He has only been president of Davidson since August 2007. He earned his law degree with honors from UNC in 1975 and was named the youngest N.C. Superior Court Judge in 1984.
“The university is indeed very fortunate to have a man of his background and experience and his academic work,” Friday said.
“We are fortunate he’ll be coming to us in the service of the presidency. He is an able, remarkable, conscientious public servant.”
Ross also served as director of the state’s Administrative Office of the Courts — a job tied to the legislature — and executive director of the Z. Smith Reynolds Foundation, which distributes funding and grants across the state.
“His work at the foundation would have given him a broad knowledge of the assets, people and concerns of the state,” said Leslie Winner, current executive director of the foundation and former vice president and general counsel to UNC.
Former Davidson Mayor Randy Kincaid had nothing but praise.
“I just think the world of the guy,” he said. “He’s smart. He’s energetic. He’s scrupulously honest and a straight-shooter.”
The search to replace Bowles began in earnest in March, when three search committees formed with the purposes of writing a leadership statement, selecting a search consultant and vetting candidates in the final stages.
The committees hired R. William Funk and Associates, a Dallas consulting firm that conducts high-level administrative searches at universities across the country.
Funk recommended the board pass a pay increase for the new president to remain competitive in the search, and they approved a salary range of $495,000 to $550,000.
Early in the process, leaders said no individuals were presumed candidates for the job, and they would cast a wide net nationwide to find the right person.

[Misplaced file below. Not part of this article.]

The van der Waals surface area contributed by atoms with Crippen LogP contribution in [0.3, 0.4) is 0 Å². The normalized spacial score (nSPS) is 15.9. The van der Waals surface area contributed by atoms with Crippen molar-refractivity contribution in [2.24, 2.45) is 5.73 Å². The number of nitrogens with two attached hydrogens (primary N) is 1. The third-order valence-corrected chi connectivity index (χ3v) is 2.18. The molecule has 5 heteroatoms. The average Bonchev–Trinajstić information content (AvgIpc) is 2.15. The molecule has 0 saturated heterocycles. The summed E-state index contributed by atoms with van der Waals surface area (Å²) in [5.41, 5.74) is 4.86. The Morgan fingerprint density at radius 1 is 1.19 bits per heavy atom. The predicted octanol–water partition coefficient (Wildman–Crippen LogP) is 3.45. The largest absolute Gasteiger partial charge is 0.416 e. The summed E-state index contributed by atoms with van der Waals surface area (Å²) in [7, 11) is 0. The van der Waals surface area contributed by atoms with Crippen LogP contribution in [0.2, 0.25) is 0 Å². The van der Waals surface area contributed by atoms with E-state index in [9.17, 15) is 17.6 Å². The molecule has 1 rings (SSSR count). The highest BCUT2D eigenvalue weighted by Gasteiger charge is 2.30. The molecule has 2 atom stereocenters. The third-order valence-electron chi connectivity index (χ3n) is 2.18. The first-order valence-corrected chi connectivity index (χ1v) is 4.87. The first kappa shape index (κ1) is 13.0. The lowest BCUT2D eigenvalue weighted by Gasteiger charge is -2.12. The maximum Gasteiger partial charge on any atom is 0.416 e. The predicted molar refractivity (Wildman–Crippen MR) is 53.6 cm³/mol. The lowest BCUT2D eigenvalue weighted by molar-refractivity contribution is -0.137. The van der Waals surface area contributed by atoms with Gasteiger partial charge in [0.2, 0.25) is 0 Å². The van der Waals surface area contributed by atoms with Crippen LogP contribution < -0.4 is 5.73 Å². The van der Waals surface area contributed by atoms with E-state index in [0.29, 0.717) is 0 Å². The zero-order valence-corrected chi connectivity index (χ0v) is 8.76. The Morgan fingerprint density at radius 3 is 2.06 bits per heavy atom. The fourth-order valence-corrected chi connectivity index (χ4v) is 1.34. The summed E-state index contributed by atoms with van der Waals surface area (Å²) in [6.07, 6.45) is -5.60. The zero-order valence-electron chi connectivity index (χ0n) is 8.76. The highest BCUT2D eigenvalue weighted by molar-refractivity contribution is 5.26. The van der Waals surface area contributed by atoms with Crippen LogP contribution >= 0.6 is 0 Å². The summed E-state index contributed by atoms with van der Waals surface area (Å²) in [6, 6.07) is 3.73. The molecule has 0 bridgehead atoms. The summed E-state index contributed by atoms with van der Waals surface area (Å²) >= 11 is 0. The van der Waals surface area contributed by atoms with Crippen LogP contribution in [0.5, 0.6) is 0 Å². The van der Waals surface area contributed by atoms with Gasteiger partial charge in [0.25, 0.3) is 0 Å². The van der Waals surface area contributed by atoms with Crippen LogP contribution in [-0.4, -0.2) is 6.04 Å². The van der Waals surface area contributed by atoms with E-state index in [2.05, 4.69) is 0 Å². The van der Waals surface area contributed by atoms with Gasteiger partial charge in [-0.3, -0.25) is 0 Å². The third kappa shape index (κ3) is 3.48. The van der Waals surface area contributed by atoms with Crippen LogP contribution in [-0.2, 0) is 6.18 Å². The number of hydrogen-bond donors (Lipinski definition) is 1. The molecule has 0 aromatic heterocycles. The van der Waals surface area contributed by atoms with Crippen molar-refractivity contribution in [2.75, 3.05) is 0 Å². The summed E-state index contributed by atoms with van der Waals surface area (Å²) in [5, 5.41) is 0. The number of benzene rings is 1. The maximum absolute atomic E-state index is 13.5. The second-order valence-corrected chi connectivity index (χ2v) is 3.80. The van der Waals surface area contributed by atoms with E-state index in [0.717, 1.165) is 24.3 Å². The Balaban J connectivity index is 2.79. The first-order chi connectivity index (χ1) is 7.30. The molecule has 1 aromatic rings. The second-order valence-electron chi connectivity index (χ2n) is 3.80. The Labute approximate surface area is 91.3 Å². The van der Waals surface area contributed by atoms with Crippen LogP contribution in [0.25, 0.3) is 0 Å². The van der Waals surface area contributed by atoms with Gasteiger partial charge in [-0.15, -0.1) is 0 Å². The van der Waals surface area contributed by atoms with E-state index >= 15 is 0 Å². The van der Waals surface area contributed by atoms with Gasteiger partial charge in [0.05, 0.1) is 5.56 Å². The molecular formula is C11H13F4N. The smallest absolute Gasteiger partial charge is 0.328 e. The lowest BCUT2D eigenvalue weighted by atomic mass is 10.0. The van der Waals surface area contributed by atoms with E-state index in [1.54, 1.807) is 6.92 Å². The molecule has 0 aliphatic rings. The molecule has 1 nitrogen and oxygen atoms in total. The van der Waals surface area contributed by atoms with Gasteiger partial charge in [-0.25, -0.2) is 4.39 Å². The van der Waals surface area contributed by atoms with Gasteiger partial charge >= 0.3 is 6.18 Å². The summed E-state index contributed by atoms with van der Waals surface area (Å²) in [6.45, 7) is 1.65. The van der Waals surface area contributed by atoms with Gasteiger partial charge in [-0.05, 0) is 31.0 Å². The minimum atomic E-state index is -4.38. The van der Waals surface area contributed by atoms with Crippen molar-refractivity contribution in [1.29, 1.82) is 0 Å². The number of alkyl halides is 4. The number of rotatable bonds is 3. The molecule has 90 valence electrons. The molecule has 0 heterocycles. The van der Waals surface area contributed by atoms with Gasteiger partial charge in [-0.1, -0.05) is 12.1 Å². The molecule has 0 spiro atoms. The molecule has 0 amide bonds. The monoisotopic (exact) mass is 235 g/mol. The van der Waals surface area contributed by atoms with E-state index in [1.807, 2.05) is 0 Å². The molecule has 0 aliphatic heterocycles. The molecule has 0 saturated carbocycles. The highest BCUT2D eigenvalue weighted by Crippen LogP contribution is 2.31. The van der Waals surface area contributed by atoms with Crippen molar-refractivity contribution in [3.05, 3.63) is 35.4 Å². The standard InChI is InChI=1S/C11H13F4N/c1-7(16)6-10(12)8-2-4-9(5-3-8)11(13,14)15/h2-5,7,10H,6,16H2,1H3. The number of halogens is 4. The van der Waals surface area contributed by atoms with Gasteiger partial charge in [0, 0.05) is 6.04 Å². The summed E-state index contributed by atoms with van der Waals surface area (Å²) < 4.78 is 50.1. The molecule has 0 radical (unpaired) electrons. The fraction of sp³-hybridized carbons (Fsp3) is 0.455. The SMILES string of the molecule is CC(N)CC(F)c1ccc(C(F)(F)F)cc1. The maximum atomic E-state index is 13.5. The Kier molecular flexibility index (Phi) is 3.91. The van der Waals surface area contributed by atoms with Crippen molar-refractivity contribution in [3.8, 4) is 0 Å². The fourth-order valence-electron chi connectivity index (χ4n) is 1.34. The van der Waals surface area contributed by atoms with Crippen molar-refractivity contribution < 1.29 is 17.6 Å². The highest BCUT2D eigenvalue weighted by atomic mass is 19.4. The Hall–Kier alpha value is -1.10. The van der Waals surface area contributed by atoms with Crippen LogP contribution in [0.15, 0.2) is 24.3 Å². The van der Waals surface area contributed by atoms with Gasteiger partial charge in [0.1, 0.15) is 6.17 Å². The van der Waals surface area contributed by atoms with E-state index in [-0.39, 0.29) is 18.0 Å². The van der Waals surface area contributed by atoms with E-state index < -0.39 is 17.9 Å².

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But Ross is a white male from North Carolina with a background in law — qualities common among high-level administrators.
In March, search leaders set a preliminary budget for the process at $100,000, but that figure was expected to change. The search to hire UNC Chancellor Holden Thorp two years ago cost $210,000.
When Ross takes office, he will oversee a vast and complex system that has seen $575 million in cuts in the last three years and has already cut 23 percent in expenses and nearly 900 administrative positions.
“We’re looking at another two or three legislative sessions that are going to be very, very challenging,” said Hannah Gage, head of the search committee, in May.
“I don’t think that we’re out of the woods by any stretch of the imagination.”
Ross will serve as the public face and leader of the system, which Friday described as a unique role.
“The most important advice I could give him is to enjoy it,” Friday said. “Because it’s the position most responsible for public life in North Carolina. You can be a part of an enormous process that brings happiness to tens of thousands of people. It’s the most amazing thing you can do in your lifetime.”
Senior writers Sara Gregory and Tarini Parti contributed reporting.
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